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MacDonough’s Song

I stumbled across this in an old collection of SF short stories. I hope it isn’t something everyone has seen before…

Whether the State can loose and bind
In Heaven as well as on Earth:
If it be wiser to kill mankind
Before or after the birth-
These are matters of high concern
Where State-kept schoolmen are;
But Holy State (we have lived to learn)
Endeth in Holy War.

Whether The People be led by The Lord,
Or lured by the loudest throat:
If it be quicker to die by the sword
Or cheaper to die by vote-
These are things we have dealt with once,
(And they will not rise from their grave)
For Holy People, however it runs,
Endeth in wholly Slave.

Whatsoever, for any cause,
Seeketh to take or give
Power above or beyond the Laws,
Suffer it not to live!
Holy State or Holy King-
Or Holy People’s Will-
Have no truck with the senseless thing.
Order the guns and kill!
Saying – after -me -

Once there was The People -Terror gave it birth;
Once there was The People and it made a Hell of Earth
Earth arose and crushed it. Listen, 0 ye slain!
Once there was The People -it shall never be again!

- Rudyard Kipling, 1912


  1. jameshigham says:

    I can assure you I haven’t seen it before. :)

  2. CountingCats says:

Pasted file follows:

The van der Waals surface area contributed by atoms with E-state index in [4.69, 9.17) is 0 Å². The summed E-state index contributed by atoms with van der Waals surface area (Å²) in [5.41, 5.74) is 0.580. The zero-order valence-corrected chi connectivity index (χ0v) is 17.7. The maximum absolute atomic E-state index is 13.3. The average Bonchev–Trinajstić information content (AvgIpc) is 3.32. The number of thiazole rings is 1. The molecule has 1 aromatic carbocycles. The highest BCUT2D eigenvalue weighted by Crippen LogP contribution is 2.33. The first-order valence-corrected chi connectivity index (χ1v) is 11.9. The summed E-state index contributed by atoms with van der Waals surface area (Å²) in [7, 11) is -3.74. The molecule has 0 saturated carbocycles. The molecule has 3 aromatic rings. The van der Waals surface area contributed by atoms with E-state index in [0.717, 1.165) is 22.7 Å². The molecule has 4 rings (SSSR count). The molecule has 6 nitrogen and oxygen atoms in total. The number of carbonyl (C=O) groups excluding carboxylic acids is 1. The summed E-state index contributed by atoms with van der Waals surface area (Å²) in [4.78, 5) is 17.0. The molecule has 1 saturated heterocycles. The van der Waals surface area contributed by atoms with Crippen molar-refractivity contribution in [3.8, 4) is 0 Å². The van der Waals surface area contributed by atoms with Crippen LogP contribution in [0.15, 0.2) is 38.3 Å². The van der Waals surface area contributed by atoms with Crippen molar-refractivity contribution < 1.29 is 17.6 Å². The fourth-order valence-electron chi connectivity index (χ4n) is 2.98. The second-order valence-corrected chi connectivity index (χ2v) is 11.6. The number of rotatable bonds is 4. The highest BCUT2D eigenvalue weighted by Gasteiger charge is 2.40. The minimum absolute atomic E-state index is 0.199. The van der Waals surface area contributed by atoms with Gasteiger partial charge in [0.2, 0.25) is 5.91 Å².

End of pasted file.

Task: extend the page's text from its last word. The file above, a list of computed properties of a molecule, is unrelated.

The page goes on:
I haven’t read that for years and years. Not since I last went through a Kipling phase.

    Thank you.

  3. Kevin B says:

    If anyone’s interested in reading the the short story from which it came, have fun.

    Of course searching through a site full of Kipling stuff I came across plenty of old friends including this one:

    “If the home we never write to, and the oaths we never keep,
    And all we know most distant and most dear,
    Across the snoring barrack-room return to break our sleep,
    Can you blame us if we soak ourselves in beer?
    When the drunken comrade mutters and the great guard-lantern gutters
    And the horror of our fall is written plain,
    Every secret, self-revealing on the aching white-washed ceiling,
    Do you wonder that we drug ourselves from pain?

    We have done with Hope and Honour, we are lost to Love and Truth,
    We are dropping down the ladder rung by rung,
    And the measure of our torment is the measure of our youth.
    God help us, for we knew the worst too young!
    Our shame is clean repentance for the crime that brought the sentence,
    Our pride it is to know no spur of pride,
    And the Curse of Reuben holds us till an alien turf enfolds us
    And we die, and none can tell Them where we died.
    We’re poor little lambs who’ve lost our way,
    Baa! Baa! Baa!
    We’re little black sheep who’ve gone astray,
    Gentlemen-rankers out on the spree,
    Damned from here to Eternity,
    God ha’ mercy on such as we,
    Baa! Yah! Bah!”

    There, that’s cheered us all up, hasn’t it.

  4. Andrew says:

    I have long been a fan of Kipling’s two science fiction short stories, “Easy as ABC” and “With the Night Mail”. MacDonough’s song, of course, was the rally-song of the people of the future who had rejected centralized government…

  5. DachtorStrange says:

    A song for those who love liberty more than security. May such people triumph over the sheeple.

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